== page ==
Apart from medication and therapy, social support goes a long way to helping adults with ADHD to cope with it and successfully undergo treatment. Support from those who are close like a partner, other people in the household, family, and colleagues will make a big difference.
Adult ADHD Impact on Relationships
Even the happiest relationships have challenges from time to time. There are much more challenges if the relationship is with a person who has ADHD. Their ADHD symptoms can make them come across as distracted and forgetful. Keeping in mind that these are symptoms these people will always have, partners may give up on them. Things can become worse when the condition causes anger or inappropriate outbursts. These fits of rage typically pass as quickly as they come but their frequency and intensity can leave partners, children, and other family members traumatized.
The person with ADHD sees the damage and is caught up in a web of a negative self-image, lack of esteem, and shame for their actions. If they have been diagnosed with another condition such as depression or anxiety, it may get worse. This is how everyone can get caught up in a vicious cycle of rage and regret if help is not sought for ADHD. This does not mean that a marriage or a relationship with a person who has ADHD is doomed.
This is if it is recognized that the problem is ADHD and not the person who has it. However, along with this, the person who has it has to be willing to get help for it. Along with this, couples therapy would be helpful. A mental health care professional can help a couple navigate their way through the symptoms by equipping them with the means to communicate honestly and effectively, even in the middle of an argument.
Adult ADHD Impact on Criminality and Safety
Meta-analyses have found that men who were diagnosed with ADHD as children are two to three times more likely to be arrested, convicted, or incarcerated as adults compared to children who don’t have ADHD. Additional research has established that the percentage of prison populations with ADHD could be as high as 50 percent. One reason for this high percentage is the impulsivity that people who have ADHD have.
It compromises their ability to regulate or control their emotions and behavior and the ability to think and plan coherently and sensibly. Another meta-analysis showed there was empirical evidence of a link between the inability to control one’s behavior and criminal behavior. This was found to be of more importance than socioeconomic status when it came to predicting crime. Over the years, as additional research into criminal behavior is done, the theory of self-control has become more and more important.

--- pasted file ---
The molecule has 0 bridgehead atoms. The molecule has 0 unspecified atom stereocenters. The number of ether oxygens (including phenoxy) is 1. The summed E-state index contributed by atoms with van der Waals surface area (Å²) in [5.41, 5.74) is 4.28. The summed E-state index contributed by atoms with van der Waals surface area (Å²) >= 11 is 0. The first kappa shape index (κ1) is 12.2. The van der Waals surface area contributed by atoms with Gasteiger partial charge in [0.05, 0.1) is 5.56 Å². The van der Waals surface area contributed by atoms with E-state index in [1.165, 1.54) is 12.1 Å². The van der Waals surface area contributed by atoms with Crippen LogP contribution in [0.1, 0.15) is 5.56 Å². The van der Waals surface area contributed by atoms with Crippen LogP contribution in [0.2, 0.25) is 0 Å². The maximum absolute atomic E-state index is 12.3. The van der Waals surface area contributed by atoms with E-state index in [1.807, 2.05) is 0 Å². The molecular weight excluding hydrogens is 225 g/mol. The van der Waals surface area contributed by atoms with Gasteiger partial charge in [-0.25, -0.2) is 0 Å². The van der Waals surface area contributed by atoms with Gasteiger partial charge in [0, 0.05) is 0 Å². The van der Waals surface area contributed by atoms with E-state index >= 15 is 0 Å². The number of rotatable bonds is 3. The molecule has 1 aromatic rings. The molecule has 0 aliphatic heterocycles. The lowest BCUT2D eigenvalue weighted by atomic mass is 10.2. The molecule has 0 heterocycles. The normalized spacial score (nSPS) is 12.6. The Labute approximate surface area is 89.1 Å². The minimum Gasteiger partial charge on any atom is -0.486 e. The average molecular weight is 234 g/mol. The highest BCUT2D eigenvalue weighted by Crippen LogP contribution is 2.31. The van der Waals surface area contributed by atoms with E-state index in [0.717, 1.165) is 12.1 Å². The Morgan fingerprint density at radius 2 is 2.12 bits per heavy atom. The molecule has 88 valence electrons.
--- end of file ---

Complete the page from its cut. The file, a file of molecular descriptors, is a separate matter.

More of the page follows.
Adult ADHD Impact on Substance Abuse
The most common symptoms of ADHD which are impulsive behavior and lack of self-control and the similar neurological pathways that are seen when one is craving something have been linked to substance use disorder (SUD) in people with ADHD. A study into ADHD and addiction established that 50 percent of teens with SUD have ADHD. Also, adults who have ADHD, as well as conflict disorder (CD), are more likely to develop SUD.
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Adult ADHD and Comorbid Conditions
Over half of adults with ADHD have at least one comorbid diagnosis. This refers to a person having more than one disorder. For instance, an adult could have ADHD and an anxiety disorder, depression, bipolar disorder, personality disorder or other mental disorder. Many people with ADHD are diagnosed with either a learning disorder or autism spectrum disorder.
Lifestyle Changes and Natural Remedies for Adult ADHD
While ADHD is genetic, it is also, to a degree, environmental. While DNA cannot be altered, changing the environment a person with ADHD lives in can help to alleviate the symptoms of the disorder. This has been established through epigenetics which is the study of how lifestyle choices can influence DNA.
The three factors that need to be changed are sleep, exercise, and diet. ADHD people who tend to be impulsive and hyperactive may have trouble falling asleep or sleeping uninterrupted. Yet sleep is a must-have for the brain and body. It is important for regulating mood and remaining attentive throughout the day.
Getting into a routine can be very helpful. It should involve avoiding blue light on TV and devices an hour before bed and adapting to a nightly routine that is relaxing. It may be taking a warm bath, drinking tea, or reading a book. On the advice of a health care professional, a melatonin supplement may be taken by ADHD patients who need to reset their circadian rhythm.
Exercise is the other lifestyle factor that can help to calm ADHD symptoms. Frequent exercise has been proven to significantly reduce or even reverse feelings and effects of trauma or stress. It also enhances brain growth and efficiency and enhances the ability to learn. In people with ADHD, exercise has been proven to dramatically enhance the ability to focus and the executive functioning of the brain including working memory.
To get the most out of it, it is recommended that exercise is regular and should be moderate to vigorous. It should also be done for at least half an hour and ideally, it should be varied with different routines and maybe outdoor sessions sometimes.